In China, the percentage of elderly in the national population is steadily climbing, as people live longer because of good health care services and from many residing with their families, though in rural areas that is less so. The government prefers to have older generations staying with their relatives to reduce its costs for housing and other services. In one particularly progressive province, grants are given to those in their 70s and up, with the money delivered in person to those over 90.

But even China is concerned that it will not have enough financial resources to support the rising tide of older people at the current standards of living. It is an issue that China shares with many Western countries, and the government is working with the private sector in some cases on programs and committees on aging.

Beyond problems of youth and the elderly, the report devotes extensive chapters to migration, city planning, sharing natural resources and fertility. Cuts in fertility rates, for one, can influence economic growth and cut poverty, but in countries with low fertility, as in Finland, it can result in fewer young people to fill jobs and propel the economy.

The report ends upbeat – suggesting that with so many people, lots of ideas can emerge to handle the problems everyone faces. “Population is about people, supporting rights and human dignity and creating conditions for each one of us to live on a healthy planet and reach our full potential,” Babatunde Osotimehin, executive director of the UN Population Fund and a Nigerian, concludes.

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Dulcie Leimbach is a co-founder, with Barbara Crossette, of PassBlue. For PassBlue and other publications, Leimbach has reported from New York and overseas from West Africa (Burkina Faso and Mali) and from Europe (Scotland, Sicily, Vienna, Budapest, Kyiv, Armenia, Iceland and The Hague). She has provided commentary on the UN for BBC World Radio, ARD German TV and Radio, NHK’s English channel, Background Briefing with Ian Masters/KPFK Radio in Los Angeles and the Foreign Press Association.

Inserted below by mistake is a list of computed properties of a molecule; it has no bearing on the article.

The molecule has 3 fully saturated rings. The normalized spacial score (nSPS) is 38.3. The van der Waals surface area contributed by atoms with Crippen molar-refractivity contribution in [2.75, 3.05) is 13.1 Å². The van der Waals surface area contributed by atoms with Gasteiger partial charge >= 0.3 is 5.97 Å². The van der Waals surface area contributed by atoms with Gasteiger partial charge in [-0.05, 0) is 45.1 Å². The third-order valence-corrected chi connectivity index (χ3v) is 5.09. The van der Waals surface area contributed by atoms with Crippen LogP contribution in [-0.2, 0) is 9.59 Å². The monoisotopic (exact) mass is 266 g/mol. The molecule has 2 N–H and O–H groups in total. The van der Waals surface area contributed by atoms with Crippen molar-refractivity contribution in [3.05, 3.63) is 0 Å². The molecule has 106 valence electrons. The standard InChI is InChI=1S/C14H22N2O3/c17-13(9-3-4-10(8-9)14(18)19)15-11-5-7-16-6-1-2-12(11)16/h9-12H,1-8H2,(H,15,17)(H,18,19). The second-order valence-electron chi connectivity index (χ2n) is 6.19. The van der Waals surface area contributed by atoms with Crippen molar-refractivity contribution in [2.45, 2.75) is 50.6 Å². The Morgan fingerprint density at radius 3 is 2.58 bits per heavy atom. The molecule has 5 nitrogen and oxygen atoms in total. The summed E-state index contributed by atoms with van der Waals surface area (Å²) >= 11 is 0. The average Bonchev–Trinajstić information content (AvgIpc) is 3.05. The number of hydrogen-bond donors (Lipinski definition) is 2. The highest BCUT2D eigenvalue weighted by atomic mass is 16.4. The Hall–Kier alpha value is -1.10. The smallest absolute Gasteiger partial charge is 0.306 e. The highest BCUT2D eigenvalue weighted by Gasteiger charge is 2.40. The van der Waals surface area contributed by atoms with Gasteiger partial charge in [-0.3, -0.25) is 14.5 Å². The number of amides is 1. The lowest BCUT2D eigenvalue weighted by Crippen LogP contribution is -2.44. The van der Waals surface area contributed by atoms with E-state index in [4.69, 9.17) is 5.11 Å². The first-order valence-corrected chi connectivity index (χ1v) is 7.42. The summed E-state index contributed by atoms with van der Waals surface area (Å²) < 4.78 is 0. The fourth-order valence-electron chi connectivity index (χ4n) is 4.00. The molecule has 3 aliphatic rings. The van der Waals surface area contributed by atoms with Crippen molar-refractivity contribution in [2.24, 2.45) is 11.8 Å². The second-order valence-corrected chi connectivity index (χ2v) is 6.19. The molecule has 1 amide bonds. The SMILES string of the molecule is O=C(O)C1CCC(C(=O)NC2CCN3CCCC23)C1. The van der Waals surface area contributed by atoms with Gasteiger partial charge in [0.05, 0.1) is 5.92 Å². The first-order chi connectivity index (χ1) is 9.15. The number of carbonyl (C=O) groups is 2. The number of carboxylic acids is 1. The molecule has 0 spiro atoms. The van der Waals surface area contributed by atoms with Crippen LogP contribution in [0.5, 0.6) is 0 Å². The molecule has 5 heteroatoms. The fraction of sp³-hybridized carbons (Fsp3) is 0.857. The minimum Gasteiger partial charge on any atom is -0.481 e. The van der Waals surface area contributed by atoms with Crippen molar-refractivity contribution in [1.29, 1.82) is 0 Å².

Previously, she was an editor for the Coalition for the UN Convention Against Corruption; from 2008 to 2011, she was the publications director of the United Nations Association of the USA. Before UNA, Leimbach was an editor at The New York Times for more than 20 years, editing and writing for most sections of the paper, including the Magazine, Book Review and Op-Ed. She began her reporting career in small-town papers in San Diego, Calif., and Boulder, Colo., graduating to the Rocky Mountain News in Denver and then working at The Times. Leimbach has been a fellow at the CUNY Graduate Center’s Ralph Bunche Institute for International Studies as well as at Yaddo, the artists’ colony in Saratoga Springs, N.Y.; taught news reporting at Hofstra University; and guest-lectured at the Columbia University Graduate School of Journalism and the CUNY Journalism School. She graduated from the University of Colorado and has an M.F.A. in writing from Warren Wilson College in North Carolina. She lives in Brooklyn, N.Y.